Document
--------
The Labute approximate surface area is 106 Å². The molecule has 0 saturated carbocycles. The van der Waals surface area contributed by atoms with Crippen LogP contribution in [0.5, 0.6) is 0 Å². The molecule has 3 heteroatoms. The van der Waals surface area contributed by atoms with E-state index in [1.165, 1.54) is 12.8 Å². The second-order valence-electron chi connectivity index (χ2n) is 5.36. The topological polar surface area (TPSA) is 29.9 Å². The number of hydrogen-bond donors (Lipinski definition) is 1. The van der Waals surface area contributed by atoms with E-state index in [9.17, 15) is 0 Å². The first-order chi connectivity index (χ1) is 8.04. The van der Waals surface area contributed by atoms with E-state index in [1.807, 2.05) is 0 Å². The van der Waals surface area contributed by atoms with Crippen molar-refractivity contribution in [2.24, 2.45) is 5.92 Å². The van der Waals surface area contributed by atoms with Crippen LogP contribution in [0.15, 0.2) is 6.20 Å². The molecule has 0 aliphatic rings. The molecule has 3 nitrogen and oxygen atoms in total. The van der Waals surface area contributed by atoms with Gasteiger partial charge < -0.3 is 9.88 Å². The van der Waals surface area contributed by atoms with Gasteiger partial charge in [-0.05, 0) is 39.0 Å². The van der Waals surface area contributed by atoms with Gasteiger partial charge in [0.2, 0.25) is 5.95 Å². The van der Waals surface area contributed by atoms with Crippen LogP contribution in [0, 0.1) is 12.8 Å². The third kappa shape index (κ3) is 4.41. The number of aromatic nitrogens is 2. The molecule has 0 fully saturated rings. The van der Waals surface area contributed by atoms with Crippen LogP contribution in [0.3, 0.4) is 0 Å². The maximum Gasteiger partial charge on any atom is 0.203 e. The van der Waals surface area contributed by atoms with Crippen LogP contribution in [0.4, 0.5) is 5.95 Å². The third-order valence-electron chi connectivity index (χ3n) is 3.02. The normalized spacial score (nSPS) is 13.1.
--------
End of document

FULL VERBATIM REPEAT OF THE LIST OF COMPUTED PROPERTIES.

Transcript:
The Labute approximate surface area is 106 Å². The molecule has 0 saturated carbocycles. The van der Waals surface area contributed by atoms with Crippen LogP contribution in [0.5, 0.6) is 0 Å². The molecule has 3 heteroatoms. The van der Waals surface area contributed by atoms with E-state index in [1.165, 1.54) is 12.8 Å². The second-order valence-electron chi connectivity index (χ2n) is 5.36. The topological polar surface area (TPSA) is 29.9 Å². The number of hydrogen-bond donors (Lipinski definition) is 1. The van der Waals surface area contributed by atoms with E-state index in [9.17, 15) is 0 Å². The first-order chi connectivity index (χ1) is 8.04. The van der Waals surface area contributed by atoms with E-state index in [1.807, 2.05) is 0 Å². The van der Waals surface area contributed by atoms with Crippen molar-refractivity contribution in [2.24, 2.45) is 5.92 Å². The van der Waals surface area contributed by atoms with Crippen LogP contribution in [0.15, 0.2) is 6.20 Å². The molecule has 0 aliphatic rings. The molecule has 3 nitrogen and oxygen atoms in total. The van der Waals surface area contributed by atoms with Gasteiger partial charge < -0.3 is 9.88 Å². The van der Waals surface area contributed by atoms with Gasteiger partial charge in [-0.05, 0) is 39.0 Å². The van der Waals surface area contributed by atoms with Gasteiger partial charge in [0.2, 0.25) is 5.95 Å². The van der Waals surface area contributed by atoms with Crippen LogP contribution in [0, 0.1) is 12.8 Å². The third kappa shape index (κ3) is 4.41. The number of aromatic nitrogens is 2. The molecule has 0 fully saturated rings. The van der Waals surface area contributed by atoms with Crippen LogP contribution in [0.3, 0.4) is 0 Å². The maximum Gasteiger partial charge on any atom is 0.203 e. The van der Waals surface area contributed by atoms with Crippen LogP contribution in [0.4, 0.5) is 5.95 Å². The third-order valence-electron chi connectivity index (χ3n) is 3.02. The normalized spacial score (nSPS) is 13.1.